Gohmert: “Sir, we’ve been trying to get to the bottom of Fast and Furious where people died, where at least a couple hundred Mexicans died, and we can’t get the information to get to the bottom of that, so I don’t need lectures from you about contempt, because it is very difficult to deal with asking questions.”
Holder: “And I don’t need lectures from you either.”
Gohmert: “As a former judge, I’d never have asked questions of someone who’s been held in contempt. We waited ‘til the contempt was purged, and then we asked questions.”
When Gohmert later tried to pivot and turn the discussion to the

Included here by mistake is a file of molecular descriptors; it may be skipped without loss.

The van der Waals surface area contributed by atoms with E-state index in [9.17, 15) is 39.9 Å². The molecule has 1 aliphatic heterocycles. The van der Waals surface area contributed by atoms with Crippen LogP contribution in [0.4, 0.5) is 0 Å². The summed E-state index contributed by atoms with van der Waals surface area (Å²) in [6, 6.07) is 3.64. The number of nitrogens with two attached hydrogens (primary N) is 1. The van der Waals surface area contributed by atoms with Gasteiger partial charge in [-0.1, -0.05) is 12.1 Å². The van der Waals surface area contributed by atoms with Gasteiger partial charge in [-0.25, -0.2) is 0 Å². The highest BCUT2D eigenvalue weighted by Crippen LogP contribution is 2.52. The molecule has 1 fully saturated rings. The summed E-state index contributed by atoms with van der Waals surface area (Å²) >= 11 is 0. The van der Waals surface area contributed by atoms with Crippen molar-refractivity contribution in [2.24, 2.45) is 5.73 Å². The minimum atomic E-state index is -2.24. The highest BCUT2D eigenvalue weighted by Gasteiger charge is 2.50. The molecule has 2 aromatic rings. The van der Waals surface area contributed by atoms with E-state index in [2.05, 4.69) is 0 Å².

Obama administration’s support for same-sex marriage, the Texas congressman ran out of time. Holder got in the last word “Good luck with your asparagus.” The ‘asparagus’ reference harkened back to a committee hearing in June 2013 when Gohmert alleged that DOJ had failed to prevent the Boston marathon bombing. When Holder criticized the characterization, the flustered Gohmert responded: "The attorney general will not cast aspersions on my asparagus." Even while it has not been clear what Gohmert meant or what he was trying to say, the "asparagus" line has become a running joke, with Gohmert as the target.